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Destinee Johnson
Name: Destinee Johnson '14
Residence: Anderson, S.C.

Destinee Johnson

A second-grade science fair project on how people prefer to have their teeth pulled offered senior Destinee Johnson '14 a glimpse of her future. The new graduate is currently working on her master's degree at Stanford University in California. She was just awarded a 2015 Teaching Fellowship from the Knowles Foundation, joining a 5-year cohort of other STEM teachers.

“I love going to the science fairs and winning,” Johnson said with a grin.

The Anderson, S.C., native’s projects have of course evolved over the years, from a project on plants to her current research, in which she has spent the last two years studying cellular copper regeneration. In addition to being a biochemistry major graduate, Johnson was also a McNair scholar, service learning coordinator in the Honors Association, president of Omicron Delta Kappa, an Emerging Leader and a West Center fitness instructor. She also completed a WISE internship, where, as a summer intern, she assisted science teachers in local schools and worked on a research project.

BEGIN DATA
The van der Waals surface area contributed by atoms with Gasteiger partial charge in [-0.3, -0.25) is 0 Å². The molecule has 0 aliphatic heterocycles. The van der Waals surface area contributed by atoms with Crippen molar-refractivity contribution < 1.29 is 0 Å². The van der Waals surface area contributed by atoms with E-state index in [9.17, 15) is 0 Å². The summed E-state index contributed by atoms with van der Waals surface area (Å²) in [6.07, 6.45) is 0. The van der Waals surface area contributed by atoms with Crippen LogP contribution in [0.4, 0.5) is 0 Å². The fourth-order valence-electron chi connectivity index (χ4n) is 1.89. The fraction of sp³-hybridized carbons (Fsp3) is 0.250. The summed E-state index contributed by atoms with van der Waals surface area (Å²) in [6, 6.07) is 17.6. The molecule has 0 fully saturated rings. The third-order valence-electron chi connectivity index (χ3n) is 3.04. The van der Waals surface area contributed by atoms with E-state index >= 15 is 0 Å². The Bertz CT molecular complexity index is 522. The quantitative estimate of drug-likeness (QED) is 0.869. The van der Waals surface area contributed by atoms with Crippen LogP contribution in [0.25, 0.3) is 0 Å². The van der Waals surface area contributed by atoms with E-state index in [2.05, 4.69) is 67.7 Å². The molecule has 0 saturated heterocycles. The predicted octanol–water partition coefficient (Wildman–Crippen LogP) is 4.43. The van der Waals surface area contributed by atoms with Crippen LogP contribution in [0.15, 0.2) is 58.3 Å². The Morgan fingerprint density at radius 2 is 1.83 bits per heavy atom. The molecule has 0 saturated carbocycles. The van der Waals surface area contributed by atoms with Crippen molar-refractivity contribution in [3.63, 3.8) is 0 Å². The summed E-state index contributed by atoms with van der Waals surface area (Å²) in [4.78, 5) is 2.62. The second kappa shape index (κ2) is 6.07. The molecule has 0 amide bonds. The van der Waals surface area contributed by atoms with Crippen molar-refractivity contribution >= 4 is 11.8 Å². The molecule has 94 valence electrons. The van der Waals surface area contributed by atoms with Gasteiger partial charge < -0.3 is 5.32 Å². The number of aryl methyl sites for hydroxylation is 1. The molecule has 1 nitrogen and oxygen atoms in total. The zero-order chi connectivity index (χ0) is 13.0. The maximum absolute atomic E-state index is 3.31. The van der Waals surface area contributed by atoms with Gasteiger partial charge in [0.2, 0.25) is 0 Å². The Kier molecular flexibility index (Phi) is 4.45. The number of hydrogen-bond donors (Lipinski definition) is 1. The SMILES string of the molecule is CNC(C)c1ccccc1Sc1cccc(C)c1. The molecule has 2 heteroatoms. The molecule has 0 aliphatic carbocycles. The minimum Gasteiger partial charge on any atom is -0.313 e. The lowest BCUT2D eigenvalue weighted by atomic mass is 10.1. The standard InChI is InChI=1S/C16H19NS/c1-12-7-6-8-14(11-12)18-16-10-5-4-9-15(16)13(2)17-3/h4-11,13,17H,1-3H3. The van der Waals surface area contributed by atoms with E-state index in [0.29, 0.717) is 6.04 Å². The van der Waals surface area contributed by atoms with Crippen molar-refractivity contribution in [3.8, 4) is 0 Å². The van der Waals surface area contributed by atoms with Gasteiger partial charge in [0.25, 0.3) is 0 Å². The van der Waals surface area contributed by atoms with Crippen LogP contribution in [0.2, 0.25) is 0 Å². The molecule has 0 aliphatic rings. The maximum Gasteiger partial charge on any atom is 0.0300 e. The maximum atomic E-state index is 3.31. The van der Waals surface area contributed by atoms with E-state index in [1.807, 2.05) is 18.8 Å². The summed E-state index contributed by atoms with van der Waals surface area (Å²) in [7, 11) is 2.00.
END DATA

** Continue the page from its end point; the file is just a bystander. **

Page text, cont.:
But it was Johnson’s dedication to her field that earned her an invitation to the competitive DOW-MIT Access program, where she spent her October 2012 Fall Break learning about graduate school opportunities in science, the admissions process and funding education, applying for fellowships, exploring career paths, looking into the Cambridge/Boston area and networking with other students from across the nation.

Johnson’s adviser and professors encouraged her to apply for the program. Days before, while waiting for news on if she had been accepted, Johnson said she had told a room mate how she needed to buckle down this year, in terms of study habits and course work.

“To get this just helped me realize I am on the right track,” she said, adding that she plans to work even harder.

As much as she loves science, Johnson actually intended to pursue a dance degree at Winthrop. However, after talking to professors during Orientation, she switched to science.

“I took general chemistry [with Dr. Nick Grossoehme], and I loved the class,” she said. “He encouraged me to look at chemistry. It was a good fit and it all worked out.”

In the summer of 2013, Johnson was doing double-duty: studying abroad in Italy for an international teaching experience and then participating in undergraduate research in chemical education at Miami University in Ohio. She will blog about both experiences.

Johnson knows she will eventually pursue a doctorate degree and plans to apply after graduation, but is also open to the many paths in which science can take her. She is considering teaching, researching or becoming an patent lawyer, although it seems as if teaching will win out. 

“There’s so much you can do in this field,” she said. “I’ve always had a passion for research. I’ve always had a passion for teaching. I tutor on campus. …That way, I can combine both my passions.”

Last updated 6/10/15

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